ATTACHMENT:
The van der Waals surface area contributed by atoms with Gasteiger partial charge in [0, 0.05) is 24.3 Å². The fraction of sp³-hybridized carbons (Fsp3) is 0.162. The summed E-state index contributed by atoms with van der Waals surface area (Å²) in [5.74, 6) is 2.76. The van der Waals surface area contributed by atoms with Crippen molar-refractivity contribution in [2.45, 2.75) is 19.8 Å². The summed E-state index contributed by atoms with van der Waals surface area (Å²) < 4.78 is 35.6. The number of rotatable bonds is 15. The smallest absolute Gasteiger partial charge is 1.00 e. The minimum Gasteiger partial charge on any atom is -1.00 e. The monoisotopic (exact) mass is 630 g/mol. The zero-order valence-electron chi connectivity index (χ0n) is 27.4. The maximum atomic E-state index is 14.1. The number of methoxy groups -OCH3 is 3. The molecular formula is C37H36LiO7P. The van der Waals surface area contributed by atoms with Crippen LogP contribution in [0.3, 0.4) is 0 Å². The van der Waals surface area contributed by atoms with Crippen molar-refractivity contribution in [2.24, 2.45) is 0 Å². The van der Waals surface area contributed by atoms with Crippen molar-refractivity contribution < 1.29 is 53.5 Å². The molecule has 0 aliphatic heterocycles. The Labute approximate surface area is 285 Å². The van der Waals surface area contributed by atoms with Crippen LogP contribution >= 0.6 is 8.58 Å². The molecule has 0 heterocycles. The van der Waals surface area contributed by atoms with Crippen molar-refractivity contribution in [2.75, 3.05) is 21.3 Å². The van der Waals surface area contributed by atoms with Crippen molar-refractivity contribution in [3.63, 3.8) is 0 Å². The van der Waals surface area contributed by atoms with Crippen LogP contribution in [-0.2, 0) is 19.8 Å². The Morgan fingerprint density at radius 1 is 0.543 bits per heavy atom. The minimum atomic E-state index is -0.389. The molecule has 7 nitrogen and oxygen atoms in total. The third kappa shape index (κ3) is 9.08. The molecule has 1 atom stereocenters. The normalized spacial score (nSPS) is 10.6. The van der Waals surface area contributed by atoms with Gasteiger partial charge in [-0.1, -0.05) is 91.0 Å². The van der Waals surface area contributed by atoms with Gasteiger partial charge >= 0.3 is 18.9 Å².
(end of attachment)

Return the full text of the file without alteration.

The van der Waals surface area contributed by atoms with Gasteiger partial charge in [0, 0.05) is 24.3 Å². The fraction of sp³-hybridized carbons (Fsp3) is 0.162. The summed E-state index contributed by atoms with van der Waals surface area (Å²) in [5.74, 6) is 2.76. The van der Waals surface area contributed by atoms with Crippen molar-refractivity contribution in [2.45, 2.75) is 19.8 Å². The summed E-state index contributed by atoms with van der Waals surface area (Å²) < 4.78 is 35.6. The number of rotatable bonds is 15. The smallest absolute Gasteiger partial charge is 1.00 e. The minimum Gasteiger partial charge on any atom is -1.00 e. The monoisotopic (exact) mass is 630 g/mol. The zero-order valence-electron chi connectivity index (χ0n) is 27.4. The maximum atomic E-state index is 14.1. The number of methoxy groups -OCH3 is 3. The molecular formula is C37H36LiO7P. The van der Waals surface area contributed by atoms with Crippen LogP contribution in [0.3, 0.4) is 0 Å². The van der Waals surface area contributed by atoms with Crippen molar-refractivity contribution in [2.24, 2.45) is 0 Å². The van der Waals surface area contributed by atoms with Crippen molar-refractivity contribution < 1.29 is 53.5 Å². The molecule has 0 aliphatic heterocycles. The Labute approximate surface area is 285 Å². The van der Waals surface area contributed by atoms with Crippen LogP contribution >= 0.6 is 8.58 Å². The molecule has 0 heterocycles. The van der Waals surface area contributed by atoms with Crippen molar-refractivity contribution in [2.75, 3.05) is 21.3 Å². The van der Waals surface area contributed by atoms with Crippen molar-refractivity contribution in [3.63, 3.8) is 0 Å². The van der Waals surface area contributed by atoms with Crippen LogP contribution in [-0.2, 0) is 19.8 Å². The Morgan fingerprint density at radius 1 is 0.543 bits per heavy atom. The minimum atomic E-state index is -0.389. The molecule has 7 nitrogen and oxygen atoms in total. The third kappa shape index (κ3) is 9.08. The molecule has 1 atom stereocenters. The normalized spacial score (nSPS) is 10.6. The van der Waals surface area contributed by atoms with Gasteiger partial charge in [-0.1, -0.05) is 91.0 Å². The van der Waals surface area contributed by atoms with Gasteiger partial charge >= 0.3 is 18.9 Å².